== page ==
S Corps and Electing Small Business Trusts
November 9, 2023
Estate planning can be difficult for families who own closely held businesses. This can be especially true when a family business is set up as an S Corporation. Unlike C Corporations, S Corporations are restricted in both the number and type of shareholders that are allowed. With a few exceptions, shareholders must be individuals.
One of the S Corporation shareholder exceptions is the Electing Small Business Trust. Electing Small Business Trusts, or ESBTs, may have multiple beneficiaries. In addition, an ESBT trustee can distribute both income and principal at his or her discretion. These factors distinguish ESBTs from Qualified Subchapter S Trusts and, in many cases, make ESBTs an effective vehicle for family financial planning purposes.
Electing Small Business Trusts are unique in that they are bifurcated, or two-part, for tax purposes. The S Corporation stock is treated separately from all other assets. Flow through S Corporation income is taxed at the trust level and at the highest income tax rate. An income distribution deduction is not allowed. This is a drawback of ESBTs, as the individual beneficiaries may not be in the top income bracket. The remaining (non-S) income is taxed based on the traditional trust income tax rules.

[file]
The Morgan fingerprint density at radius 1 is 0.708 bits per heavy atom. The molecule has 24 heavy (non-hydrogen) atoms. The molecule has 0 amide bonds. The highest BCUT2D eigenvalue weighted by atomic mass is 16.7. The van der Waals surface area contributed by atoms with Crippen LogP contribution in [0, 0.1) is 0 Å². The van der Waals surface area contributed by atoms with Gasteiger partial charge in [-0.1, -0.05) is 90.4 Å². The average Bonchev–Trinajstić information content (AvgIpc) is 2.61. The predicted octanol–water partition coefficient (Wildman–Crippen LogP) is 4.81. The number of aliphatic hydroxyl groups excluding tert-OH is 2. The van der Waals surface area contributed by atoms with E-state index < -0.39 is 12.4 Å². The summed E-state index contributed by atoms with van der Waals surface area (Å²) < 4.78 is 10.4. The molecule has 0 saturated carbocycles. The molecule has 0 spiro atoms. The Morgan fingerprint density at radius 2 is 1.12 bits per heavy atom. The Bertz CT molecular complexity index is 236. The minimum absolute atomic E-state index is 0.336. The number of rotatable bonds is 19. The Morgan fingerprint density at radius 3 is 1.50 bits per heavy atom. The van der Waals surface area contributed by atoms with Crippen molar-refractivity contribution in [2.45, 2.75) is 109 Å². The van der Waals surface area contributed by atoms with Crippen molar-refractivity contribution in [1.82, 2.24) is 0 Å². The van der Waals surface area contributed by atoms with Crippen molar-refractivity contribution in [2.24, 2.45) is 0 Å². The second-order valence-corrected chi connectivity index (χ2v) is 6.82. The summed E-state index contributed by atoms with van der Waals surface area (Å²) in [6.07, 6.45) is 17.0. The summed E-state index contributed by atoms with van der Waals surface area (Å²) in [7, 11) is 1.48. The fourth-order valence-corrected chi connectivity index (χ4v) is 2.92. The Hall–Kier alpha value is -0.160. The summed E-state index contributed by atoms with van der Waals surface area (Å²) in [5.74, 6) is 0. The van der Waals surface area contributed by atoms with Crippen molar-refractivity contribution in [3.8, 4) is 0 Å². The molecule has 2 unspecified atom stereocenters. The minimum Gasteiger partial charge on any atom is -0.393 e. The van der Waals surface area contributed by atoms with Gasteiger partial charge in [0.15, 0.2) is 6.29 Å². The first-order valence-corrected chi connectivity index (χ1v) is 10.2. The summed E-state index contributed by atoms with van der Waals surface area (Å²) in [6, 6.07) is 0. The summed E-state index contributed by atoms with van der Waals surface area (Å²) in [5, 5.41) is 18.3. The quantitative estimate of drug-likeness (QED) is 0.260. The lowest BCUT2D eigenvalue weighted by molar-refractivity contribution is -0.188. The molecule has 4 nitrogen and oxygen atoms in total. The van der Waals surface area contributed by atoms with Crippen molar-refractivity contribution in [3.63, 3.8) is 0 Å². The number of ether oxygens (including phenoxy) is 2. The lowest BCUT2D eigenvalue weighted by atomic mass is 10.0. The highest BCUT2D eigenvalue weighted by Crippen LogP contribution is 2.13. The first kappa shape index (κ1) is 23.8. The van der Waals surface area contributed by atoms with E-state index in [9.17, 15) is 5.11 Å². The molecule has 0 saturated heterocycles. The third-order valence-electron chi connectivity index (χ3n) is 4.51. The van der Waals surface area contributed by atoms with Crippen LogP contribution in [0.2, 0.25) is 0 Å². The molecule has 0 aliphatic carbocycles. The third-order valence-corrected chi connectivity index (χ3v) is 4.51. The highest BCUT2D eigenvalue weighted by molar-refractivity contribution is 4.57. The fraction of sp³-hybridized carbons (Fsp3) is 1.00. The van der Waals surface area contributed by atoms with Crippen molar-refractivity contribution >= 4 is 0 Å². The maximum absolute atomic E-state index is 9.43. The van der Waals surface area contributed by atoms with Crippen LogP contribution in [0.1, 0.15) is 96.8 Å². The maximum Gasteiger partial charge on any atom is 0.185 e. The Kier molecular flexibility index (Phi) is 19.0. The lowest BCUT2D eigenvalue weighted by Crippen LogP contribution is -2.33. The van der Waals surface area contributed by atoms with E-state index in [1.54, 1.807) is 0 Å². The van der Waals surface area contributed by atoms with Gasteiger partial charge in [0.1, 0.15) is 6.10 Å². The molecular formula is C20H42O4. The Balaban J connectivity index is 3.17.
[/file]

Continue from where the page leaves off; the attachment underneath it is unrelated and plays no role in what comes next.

Many S Corporations with filing requirements in multiple states file composite returns on behalf of their shareholders. A composite filing eliminates the need for a shareholder included in the filing from having a separate filing requirement. Adding an ESBT as a shareholder can impact composite filings, however, as many states do not allow trusts to participate. This can create additional tax filings and should be considered with an ESBT election.
An Elective Small Business Trust may be a good option for S Corporation owners to consider when they are starting on their estate plans. ESBT’s come with increased flexibility, but also potentially higher overall income tax.
For any questions you might have about this topic, please contact us today for further guidance.
Bonnie is a Tax Senior Manager at Larson & Company. She specializes in tax preparation and planning for small businesses.